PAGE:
Prime Minister Benjamin Netanyahu on Saturday welcomed the termination of Jonathan Pollard’s parole and said he looks forward to welcoming the former US Navy analyst convicted of spying for Israel.
“The prime minister was committed to his release for many years and worked tirelessly for his return,” read a statement from Netanyahu’s office, released nearly 24 hours after the Justice Department’s decision, which was handed down after the Sabbath began in Israel.
President Reuven Rivlin also said Israel was “waiting for him and his family at home” and wished him “a new life in health and peace.”
“We felt his pain all these years and felt a responsibility and an obligation to bring about the release of Jonathan Pollard.”
Pollard, who served 30 years in prison for providing sensitive intelligence to Israel, made a public appeal to Netanyahu last year and asked him to intervene on his behalf to urge Trump to commute his parole, so he could care for his sick wife.
Netanyahu thanked Israel’s Ambassador to the US Ron Dermer “who handled the contacts responsibly and sensitively with the American administration,” the statement added.
“The prime minister looks forward to Jonathan Pollard’s arrival in Israel soon and wishes to strengthen him and [his wife] Esther, along with all Israeli citizens,” it said.
The US Justice Department’s decision was announced via a statement from Pollard’s attorneys Jacques Semmelman and Eliot Lauer.
“Mr. Pollard is no longer subject to a curfew, is no longer prohibited from working for a company that does not have US government monitoring software on its computer systems, is no longer required to wear a wrist monitor that tracks his whereabouts, and is free to travel anywhere, including Israel, for temporary or permanent residence, as he wishes,” the statement said.
It also included a message from Pollard himself saying he was glad to be able to move to Israel where he will be able to care for his wife who is sick with cancer. He also expressed “appreciation and gratitude” to Dermer “acting under the auspices of Prime Minister Benjamin Netanyahu” for their efforts on his behalf.
“Jonathan and Esther plan to come to Israel, but they cannot do so immediately, due to Esther’s chemotherapy treatments,” Lauer told Kan news. “They plan to [to do so] as soon as her condition allows,” he added. “They plan to come home.”
Yamina chairman Naftali Bennett similarly praised the news, saying in a statement that “the State of Israel owes a deep debt to Jonathan Pollard who gave us over 30 years of his life.
“We are waiting to see him settle in the Land of Israel, which is his home, as soon as possible,” he added.
The Friday decision brought to an end a saga that once threatened Israel’s close military cooperation with its main ally and created one of the most serious rifts between Jerusalem and Washington in recent decades.
Given the high profile nature of Pollard’s case, it is likely that the Justice Department’s decision required an okay from government higher-ups. In setting the ex-spy free, the Trump administration bestowed yet another gift to Israel, which has lobbied for years for Pollard to be allowed to move to the Jewish state. Previous efforts have met fierce resistance from the US justice and intelligence communities.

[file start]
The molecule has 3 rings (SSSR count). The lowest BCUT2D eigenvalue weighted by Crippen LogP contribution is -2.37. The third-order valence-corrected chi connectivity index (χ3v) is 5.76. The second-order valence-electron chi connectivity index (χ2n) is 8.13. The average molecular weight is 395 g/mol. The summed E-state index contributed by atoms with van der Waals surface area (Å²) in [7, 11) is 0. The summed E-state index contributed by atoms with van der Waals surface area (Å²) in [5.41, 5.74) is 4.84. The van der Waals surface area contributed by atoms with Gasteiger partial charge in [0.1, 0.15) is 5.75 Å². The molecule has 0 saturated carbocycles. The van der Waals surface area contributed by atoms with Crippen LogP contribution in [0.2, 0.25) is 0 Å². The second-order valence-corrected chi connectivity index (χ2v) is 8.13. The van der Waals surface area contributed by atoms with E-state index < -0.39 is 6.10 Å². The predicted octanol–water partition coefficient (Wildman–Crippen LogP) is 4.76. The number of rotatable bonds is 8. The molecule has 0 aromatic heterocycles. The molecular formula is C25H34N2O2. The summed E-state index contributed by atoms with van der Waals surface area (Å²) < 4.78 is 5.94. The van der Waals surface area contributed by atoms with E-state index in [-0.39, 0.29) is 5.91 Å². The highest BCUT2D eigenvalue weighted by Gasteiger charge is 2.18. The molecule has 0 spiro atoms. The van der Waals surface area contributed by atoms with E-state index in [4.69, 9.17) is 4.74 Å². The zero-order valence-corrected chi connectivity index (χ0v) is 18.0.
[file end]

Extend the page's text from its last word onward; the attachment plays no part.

A former civilian US Navy analyst, Pollard was given a life sentence in 1987 for passing secrets to Israel. His imprisonment was a longtime point of tension in Israeli-US relations, with Israeli and Jewish leaders petitioning their US counterparts for years in order to secure his release.
Pollard’s supporters argued for years that his sentence was excessive and that others convicted for comparable crimes received lighter sentences.
Pollard’s determination to move to Israel comes despite his previous accusations that Israel had not done enough to secure his release and his bitterness over the way Israel abandoned him when he was caught.
His capture and his subsequent treatment — by Israel, which threw him out of its Washington embassy and into the arms of waiting FBI agents, and by the United States, which agreed to a plea bargain and then sentenced him with uncommon severity — left him deeply embittered.
He was caught in November 1985 and given a life sentence two years later. There was no trial. Pollard, abiding by the prosecution’s terms, cooperated with FBI investigators and pleaded guilty to one count of espionage, conspiring to deliver national defense information to a foreign government. The prosecution honored its commitment and requested a “substantial” prison term rather than life behind bars. Judge Aubrey Robinson Jr., not bound by the prosecution’s plea bargain and apparently swayed by secretary of defense Caspar Weinberger’s damage-assessment brief, nonetheless sentenced Pollard to life.
The content of Weinberger’s memo remains classified to this day.
For the first 11 years of his incarceration, Israel refused to acknowledge that Pollard had operated as an authorized spy. He was not granted Israeli citizenship until November 1995.
After his release in November 2015, Pollard was given a five-year probation period, during which he was not allowed to travel outside the United States. The parole terms also required him to stay in his New York home from 7 p.m. to 7 a.m., to submit any computer he uses for inspection, and to wear a GPS monitoring device at all times.
The 66-year-old was granted Israeli citizenship in 1995 and has repeatedly expressed his desire to settle in the Jewish state with his family.
In 2017, a US federal appeals court rejected Pollard’s request to lift his parole conditions.
In November 2018, Channel 12 reported the US Justice Department had refused a formal request by Israel to allow Pollard to emigrate. Prime Minister Benjamin Netanyahu was also said to have asked Trump to let Pollard move to Israel.